Go deep with cross media marketing
Goodbye spray and pray marketing
For decades, the SOP has been S and P advertising. In other words, the standard operating procedure for marketing has been "spray and pray" advertising. The objective was to spray large groups of consumers with information via TV, direct mail, radio, or signage on the side of a bus and pray that someone would notice. This method ensured that the marketing message was widely distributed, and in an era of fewer messages this was an effective way to reach potential customers.
But in an era where consumers are increasingly bombarded by messages, this method is increasingly less effective. In the book Data Smog, author David Schenck tells us that in 1971 the average consumer received 560 ad messages per day. Today we are up to 5000 messages a day and remember 4 of them. At this rate, next year we'll each be hit with 10,000 messages and we'll be lucky if we remember just two. That's a lot of wasted ineffective messages and a lot of wasted resources.
Savvy marketers aiming to break through the clutter and make their message one of the memorable ones are quickly adopting a more precise and effective marketing method. In the information inundation age, going deeper rather than broader is proving to be an effective marketing strategy. ?"We are finding new ways to penetrate all the noise and ensure the message is heard using new tools that create a more personal and engaging experience," explains Karin Stroh, VP of Marketing for XMPie, a Xerox company providing marketing solutions. "Using a cross-media campaign, companies can communicate more directly and effectively with each individual customer in multiple ways rather than blasting a general message out to everyone."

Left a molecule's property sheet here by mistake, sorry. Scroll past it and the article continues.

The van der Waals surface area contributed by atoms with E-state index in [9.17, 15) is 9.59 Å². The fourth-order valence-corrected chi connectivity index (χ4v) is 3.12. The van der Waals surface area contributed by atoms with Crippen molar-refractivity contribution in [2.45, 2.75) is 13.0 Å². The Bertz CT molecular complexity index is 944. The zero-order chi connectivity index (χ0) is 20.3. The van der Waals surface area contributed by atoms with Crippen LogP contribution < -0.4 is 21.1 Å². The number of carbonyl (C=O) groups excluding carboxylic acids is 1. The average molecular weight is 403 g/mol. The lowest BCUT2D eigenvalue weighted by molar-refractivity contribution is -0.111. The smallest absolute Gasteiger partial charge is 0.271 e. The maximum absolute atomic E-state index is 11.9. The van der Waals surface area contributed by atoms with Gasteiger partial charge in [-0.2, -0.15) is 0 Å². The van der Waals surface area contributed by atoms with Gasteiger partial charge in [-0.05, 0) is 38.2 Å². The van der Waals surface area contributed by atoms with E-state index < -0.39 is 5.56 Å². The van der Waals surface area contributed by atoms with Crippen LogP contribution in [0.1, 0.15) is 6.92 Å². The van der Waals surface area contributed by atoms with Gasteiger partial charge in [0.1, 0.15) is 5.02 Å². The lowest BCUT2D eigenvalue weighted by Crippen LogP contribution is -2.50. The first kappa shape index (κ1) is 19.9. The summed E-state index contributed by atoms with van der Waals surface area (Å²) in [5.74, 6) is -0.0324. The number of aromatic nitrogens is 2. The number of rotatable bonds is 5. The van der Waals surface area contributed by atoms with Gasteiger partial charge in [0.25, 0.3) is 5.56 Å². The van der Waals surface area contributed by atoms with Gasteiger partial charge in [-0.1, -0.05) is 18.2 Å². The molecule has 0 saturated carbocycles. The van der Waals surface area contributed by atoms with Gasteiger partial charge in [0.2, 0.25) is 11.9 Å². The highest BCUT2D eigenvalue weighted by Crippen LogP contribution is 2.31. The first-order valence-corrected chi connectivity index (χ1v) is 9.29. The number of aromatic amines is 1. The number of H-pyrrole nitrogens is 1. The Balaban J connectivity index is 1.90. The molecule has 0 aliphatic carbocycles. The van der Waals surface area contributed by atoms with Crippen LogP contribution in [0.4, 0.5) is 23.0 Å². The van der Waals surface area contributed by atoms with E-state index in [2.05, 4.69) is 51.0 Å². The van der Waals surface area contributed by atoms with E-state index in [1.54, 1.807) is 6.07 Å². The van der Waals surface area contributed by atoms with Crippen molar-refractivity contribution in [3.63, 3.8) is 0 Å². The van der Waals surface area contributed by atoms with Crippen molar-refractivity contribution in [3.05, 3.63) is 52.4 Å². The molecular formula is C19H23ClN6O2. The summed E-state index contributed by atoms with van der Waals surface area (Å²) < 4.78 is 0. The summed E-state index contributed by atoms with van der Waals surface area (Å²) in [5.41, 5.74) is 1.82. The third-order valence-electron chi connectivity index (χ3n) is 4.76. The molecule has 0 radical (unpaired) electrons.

The NHL goes deep
Businesses looking for a model of how to go deeper can take a page from the playbook of the National Hockey League. Following the 2004-2005 lockout, the NHL adopted an aggressive marketing campaign aimed at engaging hockey fans on a deeper level with more frequent robust experiences. Targeting a primarily tech-savvy fan base, the NHL is optimizing their use of digital media marketing, and the results have been phenomenal.
- League revenue is rising for the fifth consecutive year.
- Annual revenue is expected to grow 14 percent this year, resulting in an 85 percent increase over the last four years.
- Sponsorship and marketing revenue is up 32 percent YOY (year over year).
The NHL Winter Classic on ?Jan. 1, 2011 was the most viewed NHL regular season game in 36 years. (4.5 million viewers in prime time.) ?"The NHL is experiencing unprecedented engagement across all platforms," affirms Perry Cooper, the league's SVP of direct and digital marketing. "We're offering more depth, more of what fans want, with continual access to live scores and stats, unique video content and enriching commentary." ?Leveraging the powers of traditional media, digital media and social media, the NHL is successfully converting fans into brand evangelists. Most notably:
- The Stanley Cup was the #1 trending topic on Twitter in June 2010.
- The NHL GameCenter Premium for iPad was the iPad App of the Week during first two weeks of launch.
- A revamped mobile site averages 25 million WAP page views per month.
- Fantasy Hockey has 570 thousand participants, more than any other fantasy property.
- The NHL is rapidly approaching 1.7 million fans on Facebook.
"Rather than relying on traditional broad advertising avenues like TV, we are creating one-on-one marketing opportunities that shorten the distance to the fans no matter where they are by offering a great experience on a variety of platforms. If we can continue to satisfy our fans then ad revenue and everything else will continue to take care of itself," Cooper explains.
The three Ps